This morning I had a pleasure of participating in a journal club meeting. The session reminded me of my first year as clinical instructor when I had to supervise a journal club meeting for medical students, but not because the two experiences are similar - they couldn't have been more different. It was very difficult to get the students to talk, on the other hand it was very difficult for the Macyfolks to stop talking!

 And I don't mean it in a bad way, the discussion was sparkling and engaging. When brilliant minds are put together, they are bound to bounce great ideas off of each other ad infinitum- and that is a very good thing.

 Not so much for the faculty in the group though.

 As a faculty I was tasked with making sure that the discussion was both lively and encompassing. The problem was, those two goals were pulling in two opposite directions. This is because lively discussions are bound to develop far beyond any kinds of initial plan, and most attempts to rein it in will likely kill it.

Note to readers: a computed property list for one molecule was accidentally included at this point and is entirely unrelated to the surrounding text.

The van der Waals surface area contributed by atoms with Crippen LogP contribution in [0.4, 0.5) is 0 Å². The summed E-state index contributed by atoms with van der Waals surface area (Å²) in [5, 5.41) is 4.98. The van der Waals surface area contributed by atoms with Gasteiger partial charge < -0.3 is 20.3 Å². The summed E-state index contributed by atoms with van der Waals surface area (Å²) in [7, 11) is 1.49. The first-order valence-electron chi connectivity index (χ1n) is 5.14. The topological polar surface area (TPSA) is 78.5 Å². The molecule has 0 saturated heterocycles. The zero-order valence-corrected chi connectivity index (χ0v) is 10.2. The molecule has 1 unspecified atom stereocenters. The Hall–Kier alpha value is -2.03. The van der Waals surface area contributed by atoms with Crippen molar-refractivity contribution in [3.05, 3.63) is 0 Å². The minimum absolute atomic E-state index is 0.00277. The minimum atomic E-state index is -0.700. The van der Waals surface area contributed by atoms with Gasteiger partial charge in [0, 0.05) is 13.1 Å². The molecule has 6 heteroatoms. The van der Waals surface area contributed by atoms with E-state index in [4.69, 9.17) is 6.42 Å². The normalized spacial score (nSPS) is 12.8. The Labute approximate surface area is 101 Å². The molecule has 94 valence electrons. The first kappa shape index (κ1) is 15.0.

I am sure everyone of us have had a similar experience in our professional lives. I would like to discuss a little bit about my general approach here. I don't think it is foolproof by any means, but it has worked well for me so far.

 Two words: nudge early.

 By nudge I mean trying to steer the conversation without making a sudden change, for example by asking a question that is related to the current state of discussion and at the same time pulls it toward the target objective or concept. This has to be done gently so as to not kill the discussion, and you are your own master when it comes of judging what is and isn't gentle.